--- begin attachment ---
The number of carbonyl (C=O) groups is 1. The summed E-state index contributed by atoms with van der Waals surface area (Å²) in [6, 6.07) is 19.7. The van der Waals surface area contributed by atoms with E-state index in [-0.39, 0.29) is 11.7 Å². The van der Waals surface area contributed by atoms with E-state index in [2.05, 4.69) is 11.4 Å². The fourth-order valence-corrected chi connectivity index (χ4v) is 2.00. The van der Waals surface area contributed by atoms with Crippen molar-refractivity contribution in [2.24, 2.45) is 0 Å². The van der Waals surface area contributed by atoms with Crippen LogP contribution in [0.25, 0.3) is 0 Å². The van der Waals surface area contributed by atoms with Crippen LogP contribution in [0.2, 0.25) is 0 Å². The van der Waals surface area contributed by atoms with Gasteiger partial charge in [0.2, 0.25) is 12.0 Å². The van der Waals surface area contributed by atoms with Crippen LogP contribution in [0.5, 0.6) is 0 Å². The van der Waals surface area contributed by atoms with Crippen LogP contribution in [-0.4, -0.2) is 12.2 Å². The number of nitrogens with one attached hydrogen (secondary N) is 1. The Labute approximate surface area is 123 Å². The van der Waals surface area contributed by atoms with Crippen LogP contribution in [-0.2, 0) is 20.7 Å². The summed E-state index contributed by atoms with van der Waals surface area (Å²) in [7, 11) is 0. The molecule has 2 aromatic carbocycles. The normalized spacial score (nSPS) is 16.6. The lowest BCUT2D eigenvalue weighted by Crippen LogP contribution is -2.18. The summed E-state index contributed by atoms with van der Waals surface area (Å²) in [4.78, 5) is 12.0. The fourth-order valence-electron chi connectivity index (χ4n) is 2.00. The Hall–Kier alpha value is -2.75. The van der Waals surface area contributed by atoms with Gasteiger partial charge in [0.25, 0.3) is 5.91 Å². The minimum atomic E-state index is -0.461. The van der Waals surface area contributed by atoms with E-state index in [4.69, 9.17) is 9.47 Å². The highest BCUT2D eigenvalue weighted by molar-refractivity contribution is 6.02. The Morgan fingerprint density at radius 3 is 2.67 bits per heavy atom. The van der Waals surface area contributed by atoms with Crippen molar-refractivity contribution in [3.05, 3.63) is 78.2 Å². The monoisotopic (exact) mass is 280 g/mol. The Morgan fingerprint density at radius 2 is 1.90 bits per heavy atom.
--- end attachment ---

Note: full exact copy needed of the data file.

The number of carbonyl (C=O) groups is 1. The summed E-state index contributed by atoms with van der Waals surface area (Å²) in [6, 6.07) is 19.7. The van der Waals surface area contributed by atoms with E-state index in [-0.39, 0.29) is 11.7 Å². The van der Waals surface area contributed by atoms with E-state index in [2.05, 4.69) is 11.4 Å². The fourth-order valence-corrected chi connectivity index (χ4v) is 2.00. The van der Waals surface area contributed by atoms with Crippen molar-refractivity contribution in [2.24, 2.45) is 0 Å². The van der Waals surface area contributed by atoms with Crippen LogP contribution in [0.25, 0.3) is 0 Å². The van der Waals surface area contributed by atoms with Crippen LogP contribution in [0.2, 0.25) is 0 Å². The van der Waals surface area contributed by atoms with Gasteiger partial charge in [0.2, 0.25) is 12.0 Å². The van der Waals surface area contributed by atoms with Crippen LogP contribution in [0.5, 0.6) is 0 Å². The van der Waals surface area contributed by atoms with Crippen LogP contribution in [-0.4, -0.2) is 12.2 Å². The number of nitrogens with one attached hydrogen (secondary N) is 1. The Labute approximate surface area is 123 Å². The van der Waals surface area contributed by atoms with Crippen LogP contribution in [-0.2, 0) is 20.7 Å². The summed E-state index contributed by atoms with van der Waals surface area (Å²) in [7, 11) is 0. The molecule has 2 aromatic carbocycles. The normalized spacial score (nSPS) is 16.6. The lowest BCUT2D eigenvalue weighted by Crippen LogP contribution is -2.18. The summed E-state index contributed by atoms with van der Waals surface area (Å²) in [4.78, 5) is 12.0. The fourth-order valence-electron chi connectivity index (χ4n) is 2.00. The Hall–Kier alpha value is -2.75. The van der Waals surface area contributed by atoms with Gasteiger partial charge in [0.25, 0.3) is 5.91 Å². The minimum atomic E-state index is -0.461. The van der Waals surface area contributed by atoms with E-state index in [4.69, 9.17) is 9.47 Å². The highest BCUT2D eigenvalue weighted by molar-refractivity contribution is 6.02. The Morgan fingerprint density at radius 3 is 2.67 bits per heavy atom. The van der Waals surface area contributed by atoms with Crippen molar-refractivity contribution in [3.05, 3.63) is 78.2 Å². The monoisotopic (exact) mass is 280 g/mol. The Morgan fingerprint density at radius 2 is 1.90 bits per heavy atom.